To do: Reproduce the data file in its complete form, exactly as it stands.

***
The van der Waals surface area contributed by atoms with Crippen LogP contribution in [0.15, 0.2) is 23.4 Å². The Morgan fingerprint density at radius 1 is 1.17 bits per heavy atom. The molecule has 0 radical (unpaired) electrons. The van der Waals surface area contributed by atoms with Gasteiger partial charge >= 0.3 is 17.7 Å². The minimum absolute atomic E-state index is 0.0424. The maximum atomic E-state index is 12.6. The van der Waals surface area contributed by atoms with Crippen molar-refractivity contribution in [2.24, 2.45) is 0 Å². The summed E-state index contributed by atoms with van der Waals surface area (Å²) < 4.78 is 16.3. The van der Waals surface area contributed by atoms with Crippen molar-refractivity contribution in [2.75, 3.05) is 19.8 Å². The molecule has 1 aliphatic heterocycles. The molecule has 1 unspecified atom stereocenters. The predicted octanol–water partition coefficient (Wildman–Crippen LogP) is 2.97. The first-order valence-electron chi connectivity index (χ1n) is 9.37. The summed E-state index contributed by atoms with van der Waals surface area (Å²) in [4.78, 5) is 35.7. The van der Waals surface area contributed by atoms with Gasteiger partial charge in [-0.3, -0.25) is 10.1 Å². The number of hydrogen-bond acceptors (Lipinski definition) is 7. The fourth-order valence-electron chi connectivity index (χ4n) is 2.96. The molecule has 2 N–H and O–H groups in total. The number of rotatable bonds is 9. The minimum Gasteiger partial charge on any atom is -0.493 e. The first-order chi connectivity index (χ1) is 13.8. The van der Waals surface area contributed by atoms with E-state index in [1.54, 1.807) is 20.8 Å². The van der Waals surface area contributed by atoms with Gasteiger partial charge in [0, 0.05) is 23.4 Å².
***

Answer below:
The van der Waals surface area contributed by atoms with Crippen LogP contribution in [0.15, 0.2) is 23.4 Å². The Morgan fingerprint density at radius 1 is 1.17 bits per heavy atom. The molecule has 0 radical (unpaired) electrons. The van der Waals surface area contributed by atoms with Gasteiger partial charge >= 0.3 is 17.7 Å². The minimum absolute atomic E-state index is 0.0424. The maximum atomic E-state index is 12.6. The van der Waals surface area contributed by atoms with Crippen molar-refractivity contribution in [2.24, 2.45) is 0 Å². The summed E-state index contributed by atoms with van der Waals surface area (Å²) < 4.78 is 16.3. The van der Waals surface area contributed by atoms with Crippen molar-refractivity contribution in [2.75, 3.05) is 19.8 Å². The molecule has 1 aliphatic heterocycles. The molecule has 1 unspecified atom stereocenters. The predicted octanol–water partition coefficient (Wildman–Crippen LogP) is 2.97. The first-order valence-electron chi connectivity index (χ1n) is 9.37. The summed E-state index contributed by atoms with van der Waals surface area (Å²) in [4.78, 5) is 35.7. The van der Waals surface area contributed by atoms with Gasteiger partial charge in [-0.3, -0.25) is 10.1 Å². The number of hydrogen-bond acceptors (Lipinski definition) is 7. The fourth-order valence-electron chi connectivity index (χ4n) is 2.96. The molecule has 2 N–H and O–H groups in total. The number of rotatable bonds is 9. The minimum Gasteiger partial charge on any atom is -0.493 e. The first-order chi connectivity index (χ1) is 13.8. The van der Waals surface area contributed by atoms with E-state index in [1.54, 1.807) is 20.8 Å². The van der Waals surface area contributed by atoms with Gasteiger partial charge in [0, 0.05) is 23.4 Å².